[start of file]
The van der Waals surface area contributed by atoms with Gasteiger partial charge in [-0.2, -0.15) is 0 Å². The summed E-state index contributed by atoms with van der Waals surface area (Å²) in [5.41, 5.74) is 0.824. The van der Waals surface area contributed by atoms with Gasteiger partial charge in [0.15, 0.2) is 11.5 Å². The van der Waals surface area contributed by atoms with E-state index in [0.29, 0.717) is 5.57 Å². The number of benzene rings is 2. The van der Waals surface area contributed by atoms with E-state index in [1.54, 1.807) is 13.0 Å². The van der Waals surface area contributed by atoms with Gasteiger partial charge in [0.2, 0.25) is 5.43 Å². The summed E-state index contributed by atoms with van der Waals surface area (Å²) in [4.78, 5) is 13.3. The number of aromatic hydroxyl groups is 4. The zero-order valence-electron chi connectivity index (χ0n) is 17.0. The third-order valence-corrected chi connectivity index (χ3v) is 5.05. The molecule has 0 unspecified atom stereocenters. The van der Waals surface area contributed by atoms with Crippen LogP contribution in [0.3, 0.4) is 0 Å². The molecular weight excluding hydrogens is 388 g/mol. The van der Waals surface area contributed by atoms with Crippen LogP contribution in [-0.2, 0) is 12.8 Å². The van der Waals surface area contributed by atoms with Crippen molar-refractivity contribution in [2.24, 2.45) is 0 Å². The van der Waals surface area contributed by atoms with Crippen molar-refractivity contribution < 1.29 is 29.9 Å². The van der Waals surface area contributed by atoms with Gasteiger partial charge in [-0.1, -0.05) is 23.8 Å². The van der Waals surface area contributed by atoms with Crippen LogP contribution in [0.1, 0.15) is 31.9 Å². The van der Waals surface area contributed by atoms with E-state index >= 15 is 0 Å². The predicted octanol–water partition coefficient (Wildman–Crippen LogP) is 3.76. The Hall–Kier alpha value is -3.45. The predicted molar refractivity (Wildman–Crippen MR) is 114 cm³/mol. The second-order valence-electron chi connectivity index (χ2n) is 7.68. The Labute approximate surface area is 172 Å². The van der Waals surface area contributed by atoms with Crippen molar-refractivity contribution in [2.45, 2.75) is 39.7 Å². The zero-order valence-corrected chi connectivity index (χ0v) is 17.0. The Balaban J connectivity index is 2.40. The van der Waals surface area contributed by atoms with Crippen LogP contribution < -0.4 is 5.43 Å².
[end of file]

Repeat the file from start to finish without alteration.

The van der Waals surface area contributed by atoms with Gasteiger partial charge in [-0.2, -0.15) is 0 Å². The summed E-state index contributed by atoms with van der Waals surface area (Å²) in [5.41, 5.74) is 0.824. The van der Waals surface area contributed by atoms with Gasteiger partial charge in [0.15, 0.2) is 11.5 Å². The van der Waals surface area contributed by atoms with E-state index in [0.29, 0.717) is 5.57 Å². The number of benzene rings is 2. The van der Waals surface area contributed by atoms with E-state index in [1.54, 1.807) is 13.0 Å². The van der Waals surface area contributed by atoms with Gasteiger partial charge in [0.2, 0.25) is 5.43 Å². The summed E-state index contributed by atoms with van der Waals surface area (Å²) in [4.78, 5) is 13.3. The number of aromatic hydroxyl groups is 4. The zero-order valence-electron chi connectivity index (χ0n) is 17.0. The third-order valence-corrected chi connectivity index (χ3v) is 5.05. The molecule has 0 unspecified atom stereocenters. The van der Waals surface area contributed by atoms with Crippen LogP contribution in [0.3, 0.4) is 0 Å². The molecular weight excluding hydrogens is 388 g/mol. The van der Waals surface area contributed by atoms with Crippen LogP contribution in [-0.2, 0) is 12.8 Å². The van der Waals surface area contributed by atoms with Crippen molar-refractivity contribution in [2.24, 2.45) is 0 Å². The van der Waals surface area contributed by atoms with Crippen molar-refractivity contribution < 1.29 is 29.9 Å². The van der Waals surface area contributed by atoms with Gasteiger partial charge in [-0.1, -0.05) is 23.8 Å². The van der Waals surface area contributed by atoms with Crippen LogP contribution in [0.1, 0.15) is 31.9 Å². The van der Waals surface area contributed by atoms with E-state index >= 15 is 0 Å². The predicted octanol–water partition coefficient (Wildman–Crippen LogP) is 3.76. The Hall–Kier alpha value is -3.45. The predicted molar refractivity (Wildman–Crippen MR) is 114 cm³/mol. The second-order valence-electron chi connectivity index (χ2n) is 7.68. The Labute approximate surface area is 172 Å². The van der Waals surface area contributed by atoms with Crippen molar-refractivity contribution in [2.45, 2.75) is 39.7 Å². The zero-order valence-corrected chi connectivity index (χ0v) is 17.0. The Balaban J connectivity index is 2.40. The van der Waals surface area contributed by atoms with Crippen LogP contribution < -0.4 is 5.43 Å².